Good evening all… forgive any typo’s this evening… my day started at 4:30 a.m. and it’s now after 8:00 p.m. and I’m just getting to sit down. Normally I’d be in two hours earlier but my sweet Cookie cow had the bovine version of colic. Notice in the photo how the left side of the cow is very rounded and arching, while the right is short ribs and sunken in as normal. The left is full of foam and is trapped on top of rumen that is too dry to move as it should. You see, our daytime temperatures recently went from the mid to high eighties down to forties in a matter of twenty four hours. Sometimes, when the temps swing so fast like that Cookie cow forgets to drink enough water and her rumen becomes like biscuit dough. It should slosh when pushed into and Cookie’s left side was definitely not sloshing! Normally, as the rumen works the gas forms a bubble and the cows belch, with a dry rumen, the gas becomes foam and gets trapped. If left uncared for it can compress the lungs and actually suffocate the animal. I called Dr. Lane, my favorite livestock vet. He was on another emergency call and explained that it would likely be a few hours before he could get here. So, I had two choices. I could go get mineral oil and make a drench or I could wait for him and hope Cookie could make it… Well, you guessed right… I went to the store! I bought a gallon worth of mineral oil, some molasses and once home, pulled the Epsom salt from the livestock cupboard. From this I made a drench of sorts. I used warm water, about a quart, added a quart and a half of mineral oil and a half quart of molasses. Once all of the liquids are blended, I add two tablespoons of Epsom salt for the Magnesium which helps her rumen balance again. I make it this way, because if Cookie has any interest at all in food, I can at times get her to gobble up the mixture on her own, but this evening wasn’t one of those times. She had NO interest in food.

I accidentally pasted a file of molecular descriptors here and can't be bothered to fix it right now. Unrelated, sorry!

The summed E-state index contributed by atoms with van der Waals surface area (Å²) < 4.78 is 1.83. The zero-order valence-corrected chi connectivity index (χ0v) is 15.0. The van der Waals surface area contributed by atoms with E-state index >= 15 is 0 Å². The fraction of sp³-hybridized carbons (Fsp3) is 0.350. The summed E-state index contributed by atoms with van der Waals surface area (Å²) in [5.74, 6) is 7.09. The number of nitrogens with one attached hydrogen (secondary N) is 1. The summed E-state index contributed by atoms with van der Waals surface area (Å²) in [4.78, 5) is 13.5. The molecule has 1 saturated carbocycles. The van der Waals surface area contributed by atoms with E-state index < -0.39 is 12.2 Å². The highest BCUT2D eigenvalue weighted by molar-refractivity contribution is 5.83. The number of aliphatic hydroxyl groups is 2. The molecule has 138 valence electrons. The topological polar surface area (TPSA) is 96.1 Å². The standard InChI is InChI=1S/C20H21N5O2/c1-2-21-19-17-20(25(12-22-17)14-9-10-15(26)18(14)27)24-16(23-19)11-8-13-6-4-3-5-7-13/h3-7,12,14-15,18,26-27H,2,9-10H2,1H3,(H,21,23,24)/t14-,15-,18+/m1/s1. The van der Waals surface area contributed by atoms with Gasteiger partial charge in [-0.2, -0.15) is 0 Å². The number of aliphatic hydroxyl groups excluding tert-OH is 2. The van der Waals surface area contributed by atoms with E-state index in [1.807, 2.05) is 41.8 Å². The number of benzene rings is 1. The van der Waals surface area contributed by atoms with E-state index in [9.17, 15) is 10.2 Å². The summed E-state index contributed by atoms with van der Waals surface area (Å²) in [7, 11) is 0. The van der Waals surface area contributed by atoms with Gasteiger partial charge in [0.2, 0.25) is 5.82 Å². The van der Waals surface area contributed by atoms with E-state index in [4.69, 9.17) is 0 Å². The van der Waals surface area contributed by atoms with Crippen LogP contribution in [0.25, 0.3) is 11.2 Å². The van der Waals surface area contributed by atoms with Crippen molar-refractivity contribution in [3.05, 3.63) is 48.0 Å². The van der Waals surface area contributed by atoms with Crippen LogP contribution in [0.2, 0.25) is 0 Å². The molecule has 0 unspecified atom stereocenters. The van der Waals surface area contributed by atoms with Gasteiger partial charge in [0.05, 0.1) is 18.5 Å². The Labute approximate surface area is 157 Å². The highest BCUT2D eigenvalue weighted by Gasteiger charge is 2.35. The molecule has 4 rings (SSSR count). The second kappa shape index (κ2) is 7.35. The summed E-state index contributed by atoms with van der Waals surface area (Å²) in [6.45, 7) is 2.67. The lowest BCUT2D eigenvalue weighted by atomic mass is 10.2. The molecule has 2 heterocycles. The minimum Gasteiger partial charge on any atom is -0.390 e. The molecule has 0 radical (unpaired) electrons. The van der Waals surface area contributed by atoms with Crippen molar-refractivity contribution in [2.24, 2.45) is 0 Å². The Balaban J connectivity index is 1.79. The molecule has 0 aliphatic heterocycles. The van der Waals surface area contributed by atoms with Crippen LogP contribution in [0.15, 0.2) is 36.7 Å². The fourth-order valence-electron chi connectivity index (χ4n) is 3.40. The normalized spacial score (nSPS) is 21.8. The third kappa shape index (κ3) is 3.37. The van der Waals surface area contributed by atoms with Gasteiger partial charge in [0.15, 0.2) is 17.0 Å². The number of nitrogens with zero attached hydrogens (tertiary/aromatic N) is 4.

I don’t have pictures of the next part because I can’t hold a cow’s head, grab her tongue and pull it out of the side of her mouth, AND pour the mixture into her mouth all the while taking photos.. HA! I pour a cup or so at a time and release her head / tongue so she can swallow, breath, cough… you have to be VERY careful not to get the mixture in her lungs and without the tube it’s a best effort situation. I pour small amounts and allow her to swallow it on her own. She HATES the process but by the time I had half of the mixture into her belly, she began belching! MUSIC TO MY EARS!!!! I massaged the left side (the rumen side) and got the oil to mix with the foam, creating a bubble that she could burp out. After a half an hour she was sunken in again like a Jersey / Guernsey cow should be and was ready for dinner! Seeing her head in the red bucket made me a very happy cow momma! I hope this helps those of you with bovine, goat, sheep… any rumen bellied animal. Some are prone to this issue, others go a lifetime and never have any problems at all. I hope your critter is the latter.

Happy Homesteading!

Home Made Ice Cream… Nuff Said!

I remember being about seven or eight years old and my Dad pulled out the giant (well, it was giant to me at the time) wooden bucket. He went into the kitchen and filled this tall metal cylinder with cream, sugar, egg, vanilla and some white powder stuff which I later learned was Arrow Root. He then slid a paddle into the cylinder and set the tube into the center of the wooden bucket. Grabbing a five gallon pail he went out onto the front porch and packed it full of snow. When he returned, we all packed layers of snow and rock salt around the cylinder until the wooden bucket was full. Dad locked the turning mechanism on top of the wooden bucket and had us kids take turns turning the big crank handle. 

I remember feeling like my arms would simply fall off before the ice cream would be ready. I’d try to talk my brother into another turn, but he was three years younger and didn’t want to crank the handle any more… after what seemed like HOURS.. DAYS… finally – the ice cream would be ready and it tasted so much better than the stuff in the thin cardboard box at the store!

When we saw this item available for the store, we had to order some in. I love rustic look of the wooden bucket and the fact that it’s electric and not a crank handle makes it even better!!! My son now knows the joys of home made ice cream and can’t complain about the jello arm to his friends! You can click on the photo for more information on the product.